A lot of people in the world undergo surgeries every day. It is of immense significance that the patient should be made aware of all the possible outcomes, risks and precautions for safe treatment and good quality of life in future.
What you need to know about surgery:
Surgery is a big step. Dealing with surgery can be very serious, and it includes considering the health benefits, risks, and side effects of the procedure.
Once diagnosed and given the news that cancer surgery is necessary, there will be questions running through your mind. Learn all about the condition, diagnosis, and treatment methods. Take note of all your questions before facing surgery. Your surgeon should answer these questions. Determining the effects, advantages, and disadvantages of the procedure will help you to come up with the best decisions for your treatment.
General questions about cancer surgery:
- What type of surgery am I having?
- Why should I consider surgery? How will I benefit? What are the possible outcomes?
- What are my other options to treat cancer?
- What is my surgeon’s experience doing this type of surgery and how many has he/she done? How successful were these procedures?
- Are there any materials, pictures, or videos about the surgery that I can look at?
- How long is the recovery period? When can I resume my daily routine?
- Do I have time to think about my options or to get a second opinion?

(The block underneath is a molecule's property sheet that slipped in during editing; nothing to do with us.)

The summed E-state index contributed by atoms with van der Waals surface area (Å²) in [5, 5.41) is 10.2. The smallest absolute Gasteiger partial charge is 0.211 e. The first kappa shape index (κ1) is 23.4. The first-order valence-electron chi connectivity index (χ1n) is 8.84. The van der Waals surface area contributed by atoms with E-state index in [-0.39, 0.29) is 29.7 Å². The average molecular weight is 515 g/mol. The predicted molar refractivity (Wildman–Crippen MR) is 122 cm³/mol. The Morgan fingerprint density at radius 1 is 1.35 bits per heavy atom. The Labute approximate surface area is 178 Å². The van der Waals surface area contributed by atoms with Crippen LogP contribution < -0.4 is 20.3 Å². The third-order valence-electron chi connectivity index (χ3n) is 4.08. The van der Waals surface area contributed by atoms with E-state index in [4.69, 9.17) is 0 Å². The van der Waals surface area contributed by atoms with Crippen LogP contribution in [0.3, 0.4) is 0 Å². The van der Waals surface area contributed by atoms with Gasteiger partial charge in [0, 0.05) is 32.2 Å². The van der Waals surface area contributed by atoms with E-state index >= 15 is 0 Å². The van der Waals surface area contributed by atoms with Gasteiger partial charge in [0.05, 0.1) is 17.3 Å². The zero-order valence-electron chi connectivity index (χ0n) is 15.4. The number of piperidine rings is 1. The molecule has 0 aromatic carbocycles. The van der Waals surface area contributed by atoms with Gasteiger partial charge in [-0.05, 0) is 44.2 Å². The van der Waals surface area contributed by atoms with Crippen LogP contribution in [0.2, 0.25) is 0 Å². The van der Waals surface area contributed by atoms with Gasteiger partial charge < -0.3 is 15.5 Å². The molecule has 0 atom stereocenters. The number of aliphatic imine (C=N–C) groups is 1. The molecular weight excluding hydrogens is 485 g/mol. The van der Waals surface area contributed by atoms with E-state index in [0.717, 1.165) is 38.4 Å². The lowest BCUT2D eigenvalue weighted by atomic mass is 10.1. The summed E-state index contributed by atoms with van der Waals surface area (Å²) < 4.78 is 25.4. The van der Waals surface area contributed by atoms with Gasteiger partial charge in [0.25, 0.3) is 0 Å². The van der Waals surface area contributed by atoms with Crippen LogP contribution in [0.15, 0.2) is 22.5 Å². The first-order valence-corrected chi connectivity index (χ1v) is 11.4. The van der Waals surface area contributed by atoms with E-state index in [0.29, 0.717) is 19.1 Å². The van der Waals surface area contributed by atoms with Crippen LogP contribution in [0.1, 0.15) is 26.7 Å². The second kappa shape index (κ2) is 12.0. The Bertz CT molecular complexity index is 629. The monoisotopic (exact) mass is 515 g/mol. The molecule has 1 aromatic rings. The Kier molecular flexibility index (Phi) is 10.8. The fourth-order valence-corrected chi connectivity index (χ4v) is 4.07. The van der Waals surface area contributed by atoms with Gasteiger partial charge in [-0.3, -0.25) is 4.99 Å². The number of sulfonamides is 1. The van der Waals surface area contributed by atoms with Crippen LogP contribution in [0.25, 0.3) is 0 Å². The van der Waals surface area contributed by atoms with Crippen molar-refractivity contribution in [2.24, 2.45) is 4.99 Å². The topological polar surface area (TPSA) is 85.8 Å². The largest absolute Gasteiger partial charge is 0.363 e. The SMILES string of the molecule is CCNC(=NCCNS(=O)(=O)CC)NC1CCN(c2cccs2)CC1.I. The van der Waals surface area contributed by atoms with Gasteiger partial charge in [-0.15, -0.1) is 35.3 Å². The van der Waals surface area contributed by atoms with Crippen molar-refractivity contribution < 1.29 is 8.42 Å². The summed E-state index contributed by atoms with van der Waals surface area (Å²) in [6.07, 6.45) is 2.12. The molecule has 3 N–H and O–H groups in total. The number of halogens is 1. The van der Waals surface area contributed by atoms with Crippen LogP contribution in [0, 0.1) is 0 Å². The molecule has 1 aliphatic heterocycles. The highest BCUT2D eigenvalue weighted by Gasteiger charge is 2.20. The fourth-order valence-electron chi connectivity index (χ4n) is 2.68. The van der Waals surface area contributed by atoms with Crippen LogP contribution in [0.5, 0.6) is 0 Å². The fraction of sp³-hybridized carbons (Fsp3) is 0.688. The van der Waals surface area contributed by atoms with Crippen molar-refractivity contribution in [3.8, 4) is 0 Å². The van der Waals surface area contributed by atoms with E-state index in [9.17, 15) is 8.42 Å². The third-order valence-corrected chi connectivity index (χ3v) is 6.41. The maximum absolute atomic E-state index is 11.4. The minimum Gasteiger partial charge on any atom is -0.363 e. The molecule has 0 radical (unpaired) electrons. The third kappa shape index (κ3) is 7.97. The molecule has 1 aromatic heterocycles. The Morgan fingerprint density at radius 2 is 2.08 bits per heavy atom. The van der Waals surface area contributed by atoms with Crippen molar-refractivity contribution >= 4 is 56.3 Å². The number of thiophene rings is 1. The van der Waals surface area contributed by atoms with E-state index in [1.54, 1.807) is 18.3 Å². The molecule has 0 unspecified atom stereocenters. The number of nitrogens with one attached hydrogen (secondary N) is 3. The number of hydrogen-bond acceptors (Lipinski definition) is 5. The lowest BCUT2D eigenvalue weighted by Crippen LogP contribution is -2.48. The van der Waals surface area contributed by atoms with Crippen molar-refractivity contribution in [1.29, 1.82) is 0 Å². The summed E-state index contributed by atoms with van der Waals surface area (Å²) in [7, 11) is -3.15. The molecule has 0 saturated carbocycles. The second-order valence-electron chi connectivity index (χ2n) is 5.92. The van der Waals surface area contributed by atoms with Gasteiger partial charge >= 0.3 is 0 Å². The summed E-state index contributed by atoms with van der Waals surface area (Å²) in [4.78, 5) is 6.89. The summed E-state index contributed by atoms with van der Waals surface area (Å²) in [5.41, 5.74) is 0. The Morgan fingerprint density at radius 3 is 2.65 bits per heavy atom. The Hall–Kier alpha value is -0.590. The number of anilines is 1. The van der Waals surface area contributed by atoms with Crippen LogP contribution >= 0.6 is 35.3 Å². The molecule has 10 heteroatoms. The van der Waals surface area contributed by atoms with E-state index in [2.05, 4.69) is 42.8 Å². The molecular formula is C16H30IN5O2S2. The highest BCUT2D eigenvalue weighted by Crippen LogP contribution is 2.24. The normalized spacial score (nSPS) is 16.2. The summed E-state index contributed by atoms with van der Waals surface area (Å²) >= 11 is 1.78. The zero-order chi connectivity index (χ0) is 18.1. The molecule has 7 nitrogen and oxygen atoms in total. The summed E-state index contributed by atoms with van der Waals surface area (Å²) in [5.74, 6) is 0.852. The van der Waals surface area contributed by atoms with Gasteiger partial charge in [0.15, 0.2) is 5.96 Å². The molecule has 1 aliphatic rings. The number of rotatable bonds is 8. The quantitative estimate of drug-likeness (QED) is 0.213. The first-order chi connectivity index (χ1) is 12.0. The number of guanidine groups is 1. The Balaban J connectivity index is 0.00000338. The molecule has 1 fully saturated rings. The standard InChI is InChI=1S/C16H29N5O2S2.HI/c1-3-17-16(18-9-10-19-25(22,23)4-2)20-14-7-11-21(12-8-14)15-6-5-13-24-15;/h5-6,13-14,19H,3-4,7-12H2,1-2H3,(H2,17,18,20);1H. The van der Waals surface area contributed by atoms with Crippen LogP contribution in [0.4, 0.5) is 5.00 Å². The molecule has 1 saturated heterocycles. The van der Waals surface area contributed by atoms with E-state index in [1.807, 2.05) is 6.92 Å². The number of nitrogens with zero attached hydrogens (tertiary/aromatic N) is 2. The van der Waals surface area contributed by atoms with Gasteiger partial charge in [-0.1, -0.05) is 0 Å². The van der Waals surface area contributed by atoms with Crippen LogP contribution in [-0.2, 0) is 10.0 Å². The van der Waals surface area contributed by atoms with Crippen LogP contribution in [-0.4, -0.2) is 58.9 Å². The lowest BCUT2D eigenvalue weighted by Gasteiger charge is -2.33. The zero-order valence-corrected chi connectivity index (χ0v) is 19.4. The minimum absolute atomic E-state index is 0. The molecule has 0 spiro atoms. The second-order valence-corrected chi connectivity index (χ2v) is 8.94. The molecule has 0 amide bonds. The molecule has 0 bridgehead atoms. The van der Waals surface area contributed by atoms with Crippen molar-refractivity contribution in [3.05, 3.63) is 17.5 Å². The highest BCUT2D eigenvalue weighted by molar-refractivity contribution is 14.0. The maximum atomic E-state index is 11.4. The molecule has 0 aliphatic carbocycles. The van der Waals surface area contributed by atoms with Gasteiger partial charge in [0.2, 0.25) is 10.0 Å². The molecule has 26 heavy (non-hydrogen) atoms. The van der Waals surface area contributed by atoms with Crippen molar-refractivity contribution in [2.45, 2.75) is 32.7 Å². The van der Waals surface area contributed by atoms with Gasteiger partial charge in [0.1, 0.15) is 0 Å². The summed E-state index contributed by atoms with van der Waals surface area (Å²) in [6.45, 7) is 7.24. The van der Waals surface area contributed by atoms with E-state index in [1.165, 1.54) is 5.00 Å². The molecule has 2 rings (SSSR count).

Getting a second opinion
While dealing with surgery, you will have to consider confirmation from more than one source. It can be a very difficult time to decide. You can ask another surgeon for a second opinion about the suggested operation. If you are unhappy, or would like to consider another option or course of treatment, discuss it with the surgeon. Sometimes, surgeons may ask a colleague to provide a second opinion. It is important that you feel confident about your decision to have surgery.
Make some lists of questions for the second doctor. Concentrate on what brought you to get a second opinion. Get all the information you need. Take your medical records with you, or you may have your doctor send them over to the new doctor. Your family and friends can be involved, because they may be able to think more clearly than you can on your own. They can get a second opinion on your behalf, but only with your consent. It is important to ask questions about cancer surgery and its health risks.
Questions to ask about preparation before the surgery
You should be physically and emotionally prepared before surgery, so consider asking your doctor the following questions:
- How do I prepare for the surgery?
- What happens during the surgery?
- The type of anesthesia I will be given?
- How big will the incision be and where?
- How long will the surgery take?
- How difficult is it to cope with the stress and tolerate the effects of drugs administered, especially anesthesia, after surgery?
- Other important questions may include:
- What are the risks and possible side effects involved? What are the chances of death or disability?
- What will happen if I refuse to have the operation?
- How much improvement can I expect from the surgery?
You may also want to discuss these questions about post-operative issues.
- Will there be physical therapy involved?
- How long is the recovery period?
- What types of aftercare will be needed?
Surgery is something that requires patient’s satisfaction referring to the outcomes of treatment. It increases one’s confidence in the doctor. You can ask questions about the procedure, precautions, and outcomes expected before surgery and what happens after the surgery.